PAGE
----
## Tuesday, August 25, 2009

### What is a number?

[This was originally posted at http://timstall.dotnetdevelopersjournal.com/what_is_a_number.htm]

Having an application collect a number from the user seems simple. Just whip out a textbox, maybe add an "integer validator", and ta da! Sounds great, but endless things can go wrong (things can always go wrong, like with states, zip codes, or even labels). I'm certainly not saying that every textbox in every line of business app should handle all of this, but here are some things to be aware of:

• Do you allow for special characters, like dollar signs "\$", percents "%", or financial negative numbers "( )"? [Seriously, try formatting a negative dollar amount in Excel]
• Do you allow commas?
• Do you allow decimals?
• Do you handle globalization? Some countries use the "," for a decimal point, and the "." for a comma (the inverse of what America does).
• Do you allow both "-" (for negative) and "+" for positive, or is the "+" just implied by default?
• Do you allow pre and post zeros: "001.00". Keep in mind that the zeros on the left are mathematically redundant, but the zeros on the right may count as "significant digits", and denote a degree of precision. The extra zeros in "1.25000" implies a much more precise number than just "1.25". However, most numeric types in .programming languages will truncate the trailing zeros.
• Do you allow exponents for large numbers, like "1E+12" (that's 1 with 12 zeros after it: "1,000,000,000,000")?
• Do you allow abbreviations, like "10M" for "10,000,000"? (FWIW, I'm not sure of any app that actually does this.)
• Do you have a clearly defined range? For example, a smallint (Int16) stores much smaller numbers than a long (Int64). Most business values can be stored with a double. However, if you're extending a legacy system that only provides a byte or smallint, but it expects occasionally huge values, then you could get into trouble.
• Is your validation lenient? For example, if the user enters multiple commas "23,5,6" - do you simply remove all the commas and have "2346", or is that an error?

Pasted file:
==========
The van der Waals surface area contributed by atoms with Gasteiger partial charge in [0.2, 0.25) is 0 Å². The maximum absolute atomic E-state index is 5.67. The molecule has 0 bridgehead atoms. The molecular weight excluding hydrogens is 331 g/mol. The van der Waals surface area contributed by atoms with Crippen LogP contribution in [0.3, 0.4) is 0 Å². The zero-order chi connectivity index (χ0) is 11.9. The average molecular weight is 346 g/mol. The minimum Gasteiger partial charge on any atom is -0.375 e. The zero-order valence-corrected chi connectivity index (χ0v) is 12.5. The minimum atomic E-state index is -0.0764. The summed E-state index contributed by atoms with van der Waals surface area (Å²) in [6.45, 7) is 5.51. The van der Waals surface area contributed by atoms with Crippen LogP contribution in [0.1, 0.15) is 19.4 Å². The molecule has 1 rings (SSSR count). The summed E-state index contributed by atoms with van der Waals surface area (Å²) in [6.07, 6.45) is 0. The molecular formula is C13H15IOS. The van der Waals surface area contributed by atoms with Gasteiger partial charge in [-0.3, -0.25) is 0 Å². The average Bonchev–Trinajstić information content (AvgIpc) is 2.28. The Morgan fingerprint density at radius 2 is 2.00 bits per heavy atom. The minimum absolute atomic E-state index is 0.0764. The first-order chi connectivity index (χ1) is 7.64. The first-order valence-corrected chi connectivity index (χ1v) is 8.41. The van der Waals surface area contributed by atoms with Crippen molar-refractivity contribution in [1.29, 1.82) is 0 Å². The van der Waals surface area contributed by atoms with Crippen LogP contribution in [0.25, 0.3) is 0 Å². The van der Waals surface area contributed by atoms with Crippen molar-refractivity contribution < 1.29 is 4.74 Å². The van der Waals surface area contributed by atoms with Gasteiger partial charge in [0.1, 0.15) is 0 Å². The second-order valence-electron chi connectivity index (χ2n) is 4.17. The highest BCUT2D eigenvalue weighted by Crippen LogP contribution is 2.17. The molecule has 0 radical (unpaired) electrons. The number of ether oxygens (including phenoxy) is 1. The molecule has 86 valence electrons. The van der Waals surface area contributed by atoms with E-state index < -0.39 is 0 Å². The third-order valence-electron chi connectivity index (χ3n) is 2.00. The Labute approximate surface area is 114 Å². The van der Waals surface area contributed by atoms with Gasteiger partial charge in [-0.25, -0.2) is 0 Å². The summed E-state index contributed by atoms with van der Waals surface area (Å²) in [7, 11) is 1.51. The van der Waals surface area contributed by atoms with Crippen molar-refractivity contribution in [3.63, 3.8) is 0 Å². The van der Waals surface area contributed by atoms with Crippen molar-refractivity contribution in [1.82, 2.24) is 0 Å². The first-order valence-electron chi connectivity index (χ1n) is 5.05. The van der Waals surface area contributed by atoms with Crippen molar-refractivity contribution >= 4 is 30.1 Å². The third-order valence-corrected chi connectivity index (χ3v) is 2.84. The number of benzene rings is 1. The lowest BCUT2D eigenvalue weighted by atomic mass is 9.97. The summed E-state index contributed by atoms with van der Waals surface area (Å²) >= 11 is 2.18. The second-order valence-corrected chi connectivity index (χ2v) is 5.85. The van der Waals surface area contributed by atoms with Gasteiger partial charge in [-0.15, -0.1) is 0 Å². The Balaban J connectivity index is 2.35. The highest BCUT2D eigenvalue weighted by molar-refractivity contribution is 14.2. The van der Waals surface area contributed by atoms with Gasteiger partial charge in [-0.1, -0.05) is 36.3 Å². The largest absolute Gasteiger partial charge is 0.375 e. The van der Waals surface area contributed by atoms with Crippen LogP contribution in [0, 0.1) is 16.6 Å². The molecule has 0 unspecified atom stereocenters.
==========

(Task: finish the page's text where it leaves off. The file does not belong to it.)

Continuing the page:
• How do you handle nulls? Do you use a sentinel value (like Int32.MinValue), or use the new Nullable data types, or something else? If using a nullable value, does it "convert up" - i.e. Int32.MinValue is null if the type if Int32, but it would be a valid non-null value if the type was Int64. If you have multiple systems reading the same value, and one system uses Int32, and the other uses Int64, will your system still work (this can happen when you start doing things like letting the user dynamically create their own pages or reports).
• Not to be smart-alecky about it, but I'd just assume that unless otherwise told, this accepts base-10 inputs. I.e. "A5" and "FF" are invalid values - although there may be apps where that is legit (like specify a color in HTML for some blog or content-management software).

Also, does your system handle transformations? That's where you collect the input, store the raw data as something else, and display a newly formatted value. Perhaps the most common example is with percents. A user may type "50" into a textbox (with the "%" in the label next to it), you may save it in the database as "0.5", and you may format it back as "50%" on a report. Or a user may enter "+0" in a textbox, and you simple store and display it as "0".

So, some numerical inputs to test with (besides the obvious invalid numeric inputs, like "xyz") :

• -23,456.000
• -23.456,00    //Globalization
• \$45,345.00
• \$(4.00)
• The max/min values for each of the numeric types.
• Fill the entire textbox with 9's.
• 000000000
• +23
• 23     //try the simple case
• -0
• +0
• 1.25E+12
• 1.25 E + 12    //note the spaces

The things to look for are (1) will these prompt validation messages, (2) how will each value be stored in the database, and (3) how will the value be re-formatted when it's displayed.

Perhaps the best standard is to see how Excel handles it, as Excel is probably the most famous application in the world that handles numbers.